I read a Western pulp story not long ago by Rod Patterson and enjoyed it enough that I wanted to read more by him. His first novel is WHIP HAND, published by Lion Books in 1954 and expanded from the novella of the same title published by RANCH ROMANCES in the Second October Number, 1953. I don’t know who did the cover on the first paperback edition, but the novel was reprinted in 1957 with a cover by Mort Kunstler, and that’s the edition I read, pictured at the top of this post.
This is a save-the-ranch yarn, as Cole Brazee, forced to flee from Wyoming with a murder charge hanging over his head (the killing was actually self-defense, of course), comes home to seek justice and vengeance when his father is gunned down. This puts him in the crosshairs of his old enemy, cattle baron Doane Williams, who marries Cole’s old sweetheart just as Cole gets back in town. Many ambushes, shootouts, and brutal fistfights ensue as Cole tries to get to the bottom of the troubles in the area. Oh, and there’s a romantic triangle, too.
Patterson springs an effective plot twist late in the book, but for the most part WHIP HAND makes use of a very traditional plot, the sort of thing you’ve read many times before if you’re a long-time Western fan like me. Plenty of other writers, such as L.P. Holmes and William Heuman, do the same thing. Unfortunately, Patterson wasn’t as good a writer as Holmes and Heuman were, so this novel sort of just plods along despite the occasional nice line or bit of business, so it never really engaged my interest.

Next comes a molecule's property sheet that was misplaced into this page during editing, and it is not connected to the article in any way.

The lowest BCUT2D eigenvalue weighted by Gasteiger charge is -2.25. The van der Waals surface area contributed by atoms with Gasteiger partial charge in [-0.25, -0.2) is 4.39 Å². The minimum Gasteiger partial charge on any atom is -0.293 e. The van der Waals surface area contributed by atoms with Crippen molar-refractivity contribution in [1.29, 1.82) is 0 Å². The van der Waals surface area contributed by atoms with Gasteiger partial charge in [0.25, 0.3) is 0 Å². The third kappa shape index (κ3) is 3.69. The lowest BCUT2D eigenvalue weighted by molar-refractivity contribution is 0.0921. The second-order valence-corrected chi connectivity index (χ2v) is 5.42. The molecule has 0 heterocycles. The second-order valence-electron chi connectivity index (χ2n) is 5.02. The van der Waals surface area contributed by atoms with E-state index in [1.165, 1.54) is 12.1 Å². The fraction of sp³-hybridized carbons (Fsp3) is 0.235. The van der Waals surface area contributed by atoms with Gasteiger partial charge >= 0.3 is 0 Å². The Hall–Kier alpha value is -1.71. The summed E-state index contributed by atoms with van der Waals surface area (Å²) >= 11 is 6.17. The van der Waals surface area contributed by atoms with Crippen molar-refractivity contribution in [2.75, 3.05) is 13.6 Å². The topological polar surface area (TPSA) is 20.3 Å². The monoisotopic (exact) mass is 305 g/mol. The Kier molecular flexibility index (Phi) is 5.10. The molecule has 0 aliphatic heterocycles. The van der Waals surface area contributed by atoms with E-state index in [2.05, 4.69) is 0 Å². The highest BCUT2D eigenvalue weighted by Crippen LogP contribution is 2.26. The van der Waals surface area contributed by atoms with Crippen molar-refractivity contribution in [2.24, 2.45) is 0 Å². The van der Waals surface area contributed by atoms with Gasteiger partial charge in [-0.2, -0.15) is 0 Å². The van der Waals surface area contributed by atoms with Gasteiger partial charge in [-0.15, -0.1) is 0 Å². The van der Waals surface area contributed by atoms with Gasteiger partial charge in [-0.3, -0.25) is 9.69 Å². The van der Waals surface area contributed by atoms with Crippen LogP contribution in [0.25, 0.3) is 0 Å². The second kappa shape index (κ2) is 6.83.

Patterson wrote a handful of other novels, all of them published as halves of Ace Double Westerns, and I own several of them. I might give one of them a try someday, or I might not. Your mileage certainly might vary, but I wasn’t very impressed by WHIP HAND. That’s a really nice cover by Mort Kunstler on the second edition, though.